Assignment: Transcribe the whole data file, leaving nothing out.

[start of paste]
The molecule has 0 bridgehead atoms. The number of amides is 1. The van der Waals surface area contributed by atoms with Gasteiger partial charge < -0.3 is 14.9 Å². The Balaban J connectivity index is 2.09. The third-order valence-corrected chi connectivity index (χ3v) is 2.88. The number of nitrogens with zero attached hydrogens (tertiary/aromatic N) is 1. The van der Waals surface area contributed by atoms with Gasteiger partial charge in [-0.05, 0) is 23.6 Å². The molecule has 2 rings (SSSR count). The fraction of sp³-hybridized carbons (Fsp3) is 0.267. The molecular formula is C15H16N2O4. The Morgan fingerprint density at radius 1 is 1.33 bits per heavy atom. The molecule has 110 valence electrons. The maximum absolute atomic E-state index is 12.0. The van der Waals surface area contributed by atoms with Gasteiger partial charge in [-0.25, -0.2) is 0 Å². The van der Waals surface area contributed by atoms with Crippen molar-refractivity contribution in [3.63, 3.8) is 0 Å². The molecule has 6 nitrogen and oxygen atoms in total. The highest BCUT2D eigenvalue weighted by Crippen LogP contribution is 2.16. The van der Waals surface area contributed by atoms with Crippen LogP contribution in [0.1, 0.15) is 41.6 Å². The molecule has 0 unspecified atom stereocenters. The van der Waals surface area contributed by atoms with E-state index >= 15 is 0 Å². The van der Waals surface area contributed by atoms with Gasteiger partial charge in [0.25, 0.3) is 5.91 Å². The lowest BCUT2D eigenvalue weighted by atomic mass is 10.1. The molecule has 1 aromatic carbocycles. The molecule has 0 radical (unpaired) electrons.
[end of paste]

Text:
The molecule has 0 bridgehead atoms. The number of amides is 1. The van der Waals surface area contributed by atoms with Gasteiger partial charge < -0.3 is 14.9 Å². The Balaban J connectivity index is 2.09. The third-order valence-corrected chi connectivity index (χ3v) is 2.88. The number of nitrogens with zero attached hydrogens (tertiary/aromatic N) is 1. The van der Waals surface area contributed by atoms with Gasteiger partial charge in [-0.05, 0) is 23.6 Å². The molecule has 2 rings (SSSR count). The fraction of sp³-hybridized carbons (Fsp3) is 0.267. The molecular formula is C15H16N2O4. The Morgan fingerprint density at radius 1 is 1.33 bits per heavy atom. The molecule has 110 valence electrons. The maximum absolute atomic E-state index is 12.0. The van der Waals surface area contributed by atoms with Gasteiger partial charge in [-0.25, -0.2) is 0 Å². The van der Waals surface area contributed by atoms with Crippen molar-refractivity contribution in [3.63, 3.8) is 0 Å². The molecule has 6 nitrogen and oxygen atoms in total. The highest BCUT2D eigenvalue weighted by Crippen LogP contribution is 2.16. The van der Waals surface area contributed by atoms with Crippen LogP contribution in [0.1, 0.15) is 41.6 Å². The molecule has 0 unspecified atom stereocenters. The van der Waals surface area contributed by atoms with E-state index >= 15 is 0 Å². The van der Waals surface area contributed by atoms with Gasteiger partial charge in [0.25, 0.3) is 5.91 Å². The lowest BCUT2D eigenvalue weighted by atomic mass is 10.1. The molecule has 1 aromatic carbocycles. The molecule has 0 radical (unpaired) electrons.